FCC Allows Interconnected VOIP Providers Direct Access to Telephone Numbers

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By Sue Bladek

Acknowledging that Americans are increasingly dropping traditional wired telephone service in favor of newer technologies, the FCC has modified its rules to make it easier for providers of interconnected Voice over Internet Protocol (VoIP) phone service to meet consumer demand by allowing VoIP providers direct access to telephone numbers.

The new rules allow interconnected VoIP providers such as Vonage to obtain telephone numbers for their customers directly from federally designated Numbering Administrators. They previously had to request numbers through third-party carriers, which resulted in both increased costs and delay.

The FCC explained that by “leveling the playing field,” the new rules would promote competition by reducing costs and allowing the telephone number porting process (which allows consumers to keep their number when they switch carriers) to move more quickly.

VoIP Providers Must Comply with Numbering Rules 

The new rules come with a price, however. In return for having direct access to phone numbers, the VoIP providers will be subject to the FCC's “numbering rules” that apply to traditional carriers, including the filing of Numbering Resource Utilization and Forecast (NRUF) reports. These requirements, the commission explained, would help protect the security and integrity of the numbering system, and slow the exhaustion of available telephone numbers.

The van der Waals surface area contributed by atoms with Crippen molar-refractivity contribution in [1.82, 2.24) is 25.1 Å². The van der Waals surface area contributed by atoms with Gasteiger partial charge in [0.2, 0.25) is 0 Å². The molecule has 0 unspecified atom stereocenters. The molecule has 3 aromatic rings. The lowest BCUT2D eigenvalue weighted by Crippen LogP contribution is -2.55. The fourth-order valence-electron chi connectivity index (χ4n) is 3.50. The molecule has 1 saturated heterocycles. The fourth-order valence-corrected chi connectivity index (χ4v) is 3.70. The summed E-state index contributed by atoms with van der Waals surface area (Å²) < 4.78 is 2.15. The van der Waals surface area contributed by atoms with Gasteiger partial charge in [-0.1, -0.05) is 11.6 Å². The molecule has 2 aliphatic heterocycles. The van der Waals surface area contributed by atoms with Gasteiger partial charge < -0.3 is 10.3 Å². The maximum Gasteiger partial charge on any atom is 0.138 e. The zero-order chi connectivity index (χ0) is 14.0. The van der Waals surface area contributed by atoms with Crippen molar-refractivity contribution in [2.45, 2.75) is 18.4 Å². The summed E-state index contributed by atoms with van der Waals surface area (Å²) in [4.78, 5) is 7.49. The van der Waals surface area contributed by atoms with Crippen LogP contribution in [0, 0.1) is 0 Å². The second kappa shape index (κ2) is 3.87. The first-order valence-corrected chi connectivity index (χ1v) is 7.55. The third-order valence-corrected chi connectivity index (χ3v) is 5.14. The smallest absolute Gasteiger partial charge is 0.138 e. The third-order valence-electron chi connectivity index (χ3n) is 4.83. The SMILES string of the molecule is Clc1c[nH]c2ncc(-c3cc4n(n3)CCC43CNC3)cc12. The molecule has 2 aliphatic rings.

FCC's Actions Authorized by Communications Act 

The agency concluded that it had the authority under Section 251(e)(1) of the Communications Act both to extend the right of direct access to, and apply the numbering rules to, interconnected VoIP providers. It observed that the statutory language does not limit number access to “telecommunications carriers” or “telecommunications services.” In addition, the requirement in Section 251 that the FCC ensure numbers are made “available on an equitable basis” was interpreted by the agency as including the discretion to decide both to whom numbers would be available, and the terms and conditions under which they would be available.

Emergency Capabilities Also Enhanced 

The revised rules also sought to improve the 911 capabilities of VoIP providers by permitting VoIP Positioning Center (VPC) providers to obtain pseudo-Automatic Number Identification (p-ANI) codes directly from the Numbering Administrators to provide 911 service in states that do not certify VPC providers. The commission said the rule revision was necessary because there was evidence showing that the inability to obtain p-ANI codes had the potential to disrupt E911 service.

The actions taken in this order followed a six-month technical trial conducted in 2013 that allowed interconnected VoIP providers to obtain direct access to numbers. An FCC report found that as of the end of that year, more than one-third of all wireline retail local telephone service connections—roughly 48 million—were VoIP connections.

To contact the reporter on this story: Sue Bladek in Washington at sbladek@bna.com

To contact the editor responsible for this story: Bob Emeritz at bemeritz@bna.com